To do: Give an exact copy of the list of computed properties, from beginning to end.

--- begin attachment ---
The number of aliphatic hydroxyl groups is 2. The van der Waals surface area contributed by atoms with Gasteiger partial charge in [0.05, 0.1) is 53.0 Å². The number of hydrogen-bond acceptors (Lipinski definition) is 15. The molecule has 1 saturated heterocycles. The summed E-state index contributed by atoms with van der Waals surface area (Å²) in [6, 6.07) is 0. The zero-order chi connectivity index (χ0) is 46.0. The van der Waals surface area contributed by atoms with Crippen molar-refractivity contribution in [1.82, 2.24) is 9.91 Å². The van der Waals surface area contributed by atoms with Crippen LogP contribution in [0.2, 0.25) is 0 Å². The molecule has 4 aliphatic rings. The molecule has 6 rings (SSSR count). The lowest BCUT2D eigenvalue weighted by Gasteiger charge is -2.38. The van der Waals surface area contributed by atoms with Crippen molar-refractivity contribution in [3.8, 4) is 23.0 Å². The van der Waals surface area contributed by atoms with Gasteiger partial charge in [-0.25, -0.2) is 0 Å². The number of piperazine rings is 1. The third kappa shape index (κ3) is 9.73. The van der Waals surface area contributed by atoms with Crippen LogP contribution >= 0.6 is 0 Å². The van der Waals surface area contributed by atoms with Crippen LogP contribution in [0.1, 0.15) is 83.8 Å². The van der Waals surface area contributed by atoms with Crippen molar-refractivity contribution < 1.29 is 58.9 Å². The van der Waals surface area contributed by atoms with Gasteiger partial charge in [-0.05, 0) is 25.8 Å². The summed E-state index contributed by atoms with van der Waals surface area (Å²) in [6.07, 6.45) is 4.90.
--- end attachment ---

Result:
The number of aliphatic hydroxyl groups is 2. The van der Waals surface area contributed by atoms with Gasteiger partial charge in [0.05, 0.1) is 53.0 Å². The number of hydrogen-bond acceptors (Lipinski definition) is 15. The molecule has 1 saturated heterocycles. The summed E-state index contributed by atoms with van der Waals surface area (Å²) in [6, 6.07) is 0. The zero-order chi connectivity index (χ0) is 46.0. The van der Waals surface area contributed by atoms with Crippen molar-refractivity contribution in [1.82, 2.24) is 9.91 Å². The van der Waals surface area contributed by atoms with Crippen LogP contribution in [0.2, 0.25) is 0 Å². The molecule has 4 aliphatic rings. The molecule has 6 rings (SSSR count). The lowest BCUT2D eigenvalue weighted by Gasteiger charge is -2.38. The van der Waals surface area contributed by atoms with Crippen molar-refractivity contribution in [3.8, 4) is 23.0 Å². The van der Waals surface area contributed by atoms with Gasteiger partial charge in [-0.25, -0.2) is 0 Å². The number of piperazine rings is 1. The third kappa shape index (κ3) is 9.73. The van der Waals surface area contributed by atoms with Crippen LogP contribution >= 0.6 is 0 Å². The van der Waals surface area contributed by atoms with Crippen LogP contribution in [0.1, 0.15) is 83.8 Å². The van der Waals surface area contributed by atoms with Crippen molar-refractivity contribution < 1.29 is 58.9 Å². The van der Waals surface area contributed by atoms with Gasteiger partial charge in [-0.05, 0) is 25.8 Å². The summed E-state index contributed by atoms with van der Waals surface area (Å²) in [6.07, 6.45) is 4.90.